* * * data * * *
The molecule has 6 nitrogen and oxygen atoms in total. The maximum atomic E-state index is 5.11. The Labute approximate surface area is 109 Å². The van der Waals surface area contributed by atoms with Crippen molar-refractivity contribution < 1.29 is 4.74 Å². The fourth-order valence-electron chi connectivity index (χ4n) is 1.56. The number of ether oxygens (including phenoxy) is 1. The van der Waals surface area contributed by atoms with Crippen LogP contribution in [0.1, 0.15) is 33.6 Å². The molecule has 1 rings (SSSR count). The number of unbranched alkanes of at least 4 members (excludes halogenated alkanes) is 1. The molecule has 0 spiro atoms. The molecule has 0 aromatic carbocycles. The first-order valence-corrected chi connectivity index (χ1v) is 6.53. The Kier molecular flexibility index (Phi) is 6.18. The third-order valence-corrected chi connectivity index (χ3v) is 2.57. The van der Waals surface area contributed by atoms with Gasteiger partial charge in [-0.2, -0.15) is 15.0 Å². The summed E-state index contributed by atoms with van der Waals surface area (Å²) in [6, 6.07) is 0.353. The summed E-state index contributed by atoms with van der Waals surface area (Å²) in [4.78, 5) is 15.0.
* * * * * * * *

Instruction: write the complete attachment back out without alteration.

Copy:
The molecule has 6 nitrogen and oxygen atoms in total. The maximum atomic E-state index is 5.11. The Labute approximate surface area is 109 Å². The van der Waals surface area contributed by atoms with Crippen molar-refractivity contribution < 1.29 is 4.74 Å². The fourth-order valence-electron chi connectivity index (χ4n) is 1.56. The number of ether oxygens (including phenoxy) is 1. The van der Waals surface area contributed by atoms with Crippen LogP contribution in [0.1, 0.15) is 33.6 Å². The molecule has 1 rings (SSSR count). The number of unbranched alkanes of at least 4 members (excludes halogenated alkanes) is 1. The molecule has 0 spiro atoms. The molecule has 0 aromatic carbocycles. The first-order valence-corrected chi connectivity index (χ1v) is 6.53. The Kier molecular flexibility index (Phi) is 6.18. The third-order valence-corrected chi connectivity index (χ3v) is 2.57. The van der Waals surface area contributed by atoms with Gasteiger partial charge in [-0.2, -0.15) is 15.0 Å². The summed E-state index contributed by atoms with van der Waals surface area (Å²) in [6, 6.07) is 0.353. The summed E-state index contributed by atoms with van der Waals surface area (Å²) in [4.78, 5) is 15.0.